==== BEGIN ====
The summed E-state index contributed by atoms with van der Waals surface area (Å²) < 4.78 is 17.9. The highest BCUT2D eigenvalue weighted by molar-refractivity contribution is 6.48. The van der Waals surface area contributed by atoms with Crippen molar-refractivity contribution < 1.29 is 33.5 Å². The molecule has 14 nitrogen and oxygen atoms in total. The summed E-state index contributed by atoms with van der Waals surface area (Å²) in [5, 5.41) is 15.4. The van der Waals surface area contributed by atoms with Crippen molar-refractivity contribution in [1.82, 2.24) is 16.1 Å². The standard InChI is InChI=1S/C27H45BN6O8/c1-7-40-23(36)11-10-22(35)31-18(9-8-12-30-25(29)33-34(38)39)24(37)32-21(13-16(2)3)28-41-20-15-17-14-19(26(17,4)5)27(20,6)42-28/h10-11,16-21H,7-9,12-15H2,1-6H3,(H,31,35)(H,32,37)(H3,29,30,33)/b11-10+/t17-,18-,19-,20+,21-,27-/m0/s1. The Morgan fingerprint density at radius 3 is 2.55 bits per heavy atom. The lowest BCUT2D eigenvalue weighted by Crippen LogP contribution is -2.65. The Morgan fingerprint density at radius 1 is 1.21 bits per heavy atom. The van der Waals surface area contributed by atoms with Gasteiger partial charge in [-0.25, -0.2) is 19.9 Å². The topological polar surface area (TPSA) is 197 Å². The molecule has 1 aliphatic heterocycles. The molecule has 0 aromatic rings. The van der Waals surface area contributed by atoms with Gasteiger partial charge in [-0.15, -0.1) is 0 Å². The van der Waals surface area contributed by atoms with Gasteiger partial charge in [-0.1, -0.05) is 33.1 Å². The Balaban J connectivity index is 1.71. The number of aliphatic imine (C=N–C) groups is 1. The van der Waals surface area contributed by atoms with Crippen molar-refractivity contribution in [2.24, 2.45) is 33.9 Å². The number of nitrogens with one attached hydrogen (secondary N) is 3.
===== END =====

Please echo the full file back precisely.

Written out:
The summed E-state index contributed by atoms with van der Waals surface area (Å²) < 4.78 is 17.9. The highest BCUT2D eigenvalue weighted by molar-refractivity contribution is 6.48. The van der Waals surface area contributed by atoms with Crippen molar-refractivity contribution < 1.29 is 33.5 Å². The molecule has 14 nitrogen and oxygen atoms in total. The summed E-state index contributed by atoms with van der Waals surface area (Å²) in [5, 5.41) is 15.4. The van der Waals surface area contributed by atoms with Crippen molar-refractivity contribution in [1.82, 2.24) is 16.1 Å². The standard InChI is InChI=1S/C27H45BN6O8/c1-7-40-23(36)11-10-22(35)31-18(9-8-12-30-25(29)33-34(38)39)24(37)32-21(13-16(2)3)28-41-20-15-17-14-19(26(17,4)5)27(20,6)42-28/h10-11,16-21H,7-9,12-15H2,1-6H3,(H,31,35)(H,32,37)(H3,29,30,33)/b11-10+/t17-,18-,19-,20+,21-,27-/m0/s1. The Morgan fingerprint density at radius 3 is 2.55 bits per heavy atom. The lowest BCUT2D eigenvalue weighted by Crippen LogP contribution is -2.65. The Morgan fingerprint density at radius 1 is 1.21 bits per heavy atom. The van der Waals surface area contributed by atoms with Gasteiger partial charge in [-0.25, -0.2) is 19.9 Å². The topological polar surface area (TPSA) is 197 Å². The molecule has 1 aliphatic heterocycles. The molecule has 0 aromatic rings. The van der Waals surface area contributed by atoms with Gasteiger partial charge in [-0.15, -0.1) is 0 Å². The van der Waals surface area contributed by atoms with Gasteiger partial charge in [-0.1, -0.05) is 33.1 Å². The Balaban J connectivity index is 1.71. The number of aliphatic imine (C=N–C) groups is 1. The van der Waals surface area contributed by atoms with Crippen molar-refractivity contribution in [2.24, 2.45) is 33.9 Å². The number of nitrogens with one attached hydrogen (secondary N) is 3.